From my first glimpse of the cover, with its beautiful, shiny raised letters along with lots of yellowwhich always pulls me inI was hooked by the look of Whole Whale. Then I dove in and was not disappointed. In fact, I was overjoyed that Yin chose to write this story about tolerance, inclusion, and making room at the table for everyone. We can never have too many picture books out there modeling for kids the benefits of working together to make those who may feel left out, how to be welcomed in. The best part is there is nothing didactic about the presentation. The humor and art provide the way into the story and the suspense keeps young readers engaged and turning the pages.

The premise is a surprisingly simple one starting with the title page depicting a hint of water rising from an as yet unseen whale’s spout. Then comes an almost completely white opening spread with only a sheep, a cat and a spider telling readers what to expect. “An empty page? It’s time to play!/The animals are on their way.” This is followed in the next spread with “One hundred might fit in this tale,” then the especially catchy refrain, “But can we fit a whole blue whale?” Here young readers will spy a different tail (or fluke).

 

Whole Whale int0
Interior spread from Whole Whale written by Karen Yin and illustrated by Nelleke Verhoeff, Barefoot Books ©2021.

 

Little by little a bevy of brightly colored beasts fill up the pages of this larger12×12formatted book. Kids can spot some animals showing concern on their faces, others enjoying the company. The group, whimsically illustrated by Verhoeff, continues to grow and grow with the refrain repeated for kids to shout out loud. But with so many crowding in to make room for the whale, will chaos or bullying ensue? “So, if they all can get along/One hundred might fit in this throng.”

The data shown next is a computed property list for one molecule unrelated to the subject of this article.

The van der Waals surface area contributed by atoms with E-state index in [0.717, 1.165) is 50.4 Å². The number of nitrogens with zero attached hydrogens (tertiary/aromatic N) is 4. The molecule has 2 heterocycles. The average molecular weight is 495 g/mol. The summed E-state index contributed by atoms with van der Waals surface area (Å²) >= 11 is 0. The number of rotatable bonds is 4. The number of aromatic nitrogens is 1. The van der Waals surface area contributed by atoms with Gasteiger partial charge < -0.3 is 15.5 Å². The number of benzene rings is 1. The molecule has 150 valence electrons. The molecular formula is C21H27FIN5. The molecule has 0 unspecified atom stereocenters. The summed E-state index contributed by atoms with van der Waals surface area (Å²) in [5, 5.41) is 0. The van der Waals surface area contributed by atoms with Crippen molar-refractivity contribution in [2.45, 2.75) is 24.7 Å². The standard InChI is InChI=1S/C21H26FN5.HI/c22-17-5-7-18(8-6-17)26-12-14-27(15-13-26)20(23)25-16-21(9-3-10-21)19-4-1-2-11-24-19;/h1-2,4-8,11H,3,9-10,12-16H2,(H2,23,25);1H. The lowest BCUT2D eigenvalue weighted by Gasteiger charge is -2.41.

Kids’ll adore the interaction Verhoeff has depicted amongst the animals as they attempt to make space for Whale. Yin has played with language wonderfully throughout and introduces fun words like throng and unveil as well as a few collective nouns for animals. A big reward is in store for staying the course, a double gatefold four feet long at the end.

 

Whole Whale int2
Interior spread from Whole Whale written by Karen Yin and illustrated by Nelleke Verhoeff, Barefoot Books ©2021.

 

While I don’t recommend this book for bedtime, I absolutely recommend it for ALL other times of the day! In fact, I encourage any adult reading it with a child to suggest they bellow out the refrain as they wait in giddy anticipation. Back matter lists the 100 animals in the book, a search-and-count challenge children are certain to accept. I hope you enjoy the WHOLE book as much as I did!

 

Order your copy here and support indie bookshops nationwide. Bookshop.org:  https://bookshop.org/a/16083/9781646861637